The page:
Partners: Crenshaw High School Eco Club
Troubled L.A. Youth Get Help
Crenshaw High School dean Bill Vanderberg shows inner-city kids new horizons through a nature club in this segment of "Early's Angels."
Against the backdrop of concrete streets and bitter gang violence, the Crenshaw High School Eco Club reconnects South Los Angeles youth with the outdoors. Bill Vanderberg, Crenshaw's Dean and Eco Club Advisor, believes in the power of this connection to inspire and empower. On a recent trip, he challenged his students to put aside longstanding athletic and gang rivalries and join Dorsey High School on a trip to Yosemite National Park.
Crenshaw and Dorsey are continuing to build their partnership in 2010. Read about their efforts in the Los Angeles Times!
Los Angeles Times: January 31, 2010
Rival L.A. high schools find common ground in nature
BBTO California is proud to partner with the Eco Club. For more information about the Crenshaw Eco Club, contact Bill Vanderberg at firstname.lastname@example.org.
Interested in the Crenshaw Eco Club? Want to start your own Eco Club? Click here to learn more!
Crenshaw High School Eco Club:
Outdoor Experiences Overcome Gang Rivalries
Yosemite National Park: This year, Crenshaw partnered with rival Dorsey High School to complete a joint WildLink expedition from Sunday, April 5 — Friday, April 10. The trip was unprecedented; not only are Crenshaw and Dorsey bitter athletics rivals, but they also represent rival gangs. Crenshaw High is within the Crips territory, and Dorsey is solidly Bloods. Longstanding feuds have made contact between the two schools rare indeed.
Bill Vanderberg, Dean of Crenshaw High School and Eco Club advisor, challenged youth from both schools to put aside past differences and concentrate on the opportunity they had to connect with nature. He was right; the program was so successful that the students spontaneously decided to rename their program the "Dorshaw" Eco Club — and they will use that name on all future partnership events. "Having to spend a moment with Dorsey was once-in-a-lifetime," said Leo Morazan, former Eco Club president. "It never happened before, and I really never expected to spend time with them because of the rivalry between our schools. But we all got together and worked as a team. Now we are one group- we are Dorshaw."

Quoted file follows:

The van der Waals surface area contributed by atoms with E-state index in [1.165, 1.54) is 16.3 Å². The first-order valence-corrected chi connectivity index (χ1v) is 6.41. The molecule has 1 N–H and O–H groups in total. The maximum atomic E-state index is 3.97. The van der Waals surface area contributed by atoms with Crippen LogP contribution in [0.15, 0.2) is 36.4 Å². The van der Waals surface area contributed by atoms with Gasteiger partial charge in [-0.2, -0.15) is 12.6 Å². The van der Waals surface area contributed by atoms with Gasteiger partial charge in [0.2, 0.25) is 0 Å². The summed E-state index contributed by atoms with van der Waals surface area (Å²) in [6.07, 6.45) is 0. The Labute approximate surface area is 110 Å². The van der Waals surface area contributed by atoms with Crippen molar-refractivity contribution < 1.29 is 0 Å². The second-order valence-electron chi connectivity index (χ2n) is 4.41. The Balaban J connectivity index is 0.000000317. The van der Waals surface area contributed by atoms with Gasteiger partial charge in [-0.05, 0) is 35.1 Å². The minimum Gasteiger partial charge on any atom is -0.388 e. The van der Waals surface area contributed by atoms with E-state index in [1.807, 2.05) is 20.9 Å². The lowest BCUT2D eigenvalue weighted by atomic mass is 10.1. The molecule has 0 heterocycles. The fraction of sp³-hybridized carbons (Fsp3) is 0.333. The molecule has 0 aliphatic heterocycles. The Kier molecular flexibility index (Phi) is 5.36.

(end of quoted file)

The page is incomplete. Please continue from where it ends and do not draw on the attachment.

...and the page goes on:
The WildLink Expedition took the students out of inner-city Los Angeles and into the Yosemite Valley for five days, three of which had them backpacking through Yosemite's backcountry. Monday, they gathered in the old historic Yosemite cemetery to hear Shelton Johnson speak about the history of the Buffalo Soldiers in the park while wearing a uniform circa 1900. Tuesday, the students hiked through the backcountry to Hetch Hetchy through increasingly chilly weather, enduring the last miles in pouring rain.
They awoke the next morning to find themselves surrounded by 4-6 inches of snow- a truly memorable sight for all. Junior Danielle Babb had a particularly transformative experience. After struggling through the first hike and ending the night in tears because she had never been so tired and cold, Danielle described her Yosemite experience: "It's gorgeous and so big! Everyday is something new. At home everything is same old, same old. But out there, everything is big blue sky and no smog."
The power of groups like the Eco Club to affect participating youth cannot be overemphasized. Each of the students on the WildLink Expedition reconnected with nature and the outdoors on an individual level in a way that will stay with them for many years. But they also connected with each other, forming a bond that spans old rivalries and long-standing fears to create a new and hopeful group of young people. An article about their experiences will appear in the July/August issue of Sierra Magazine.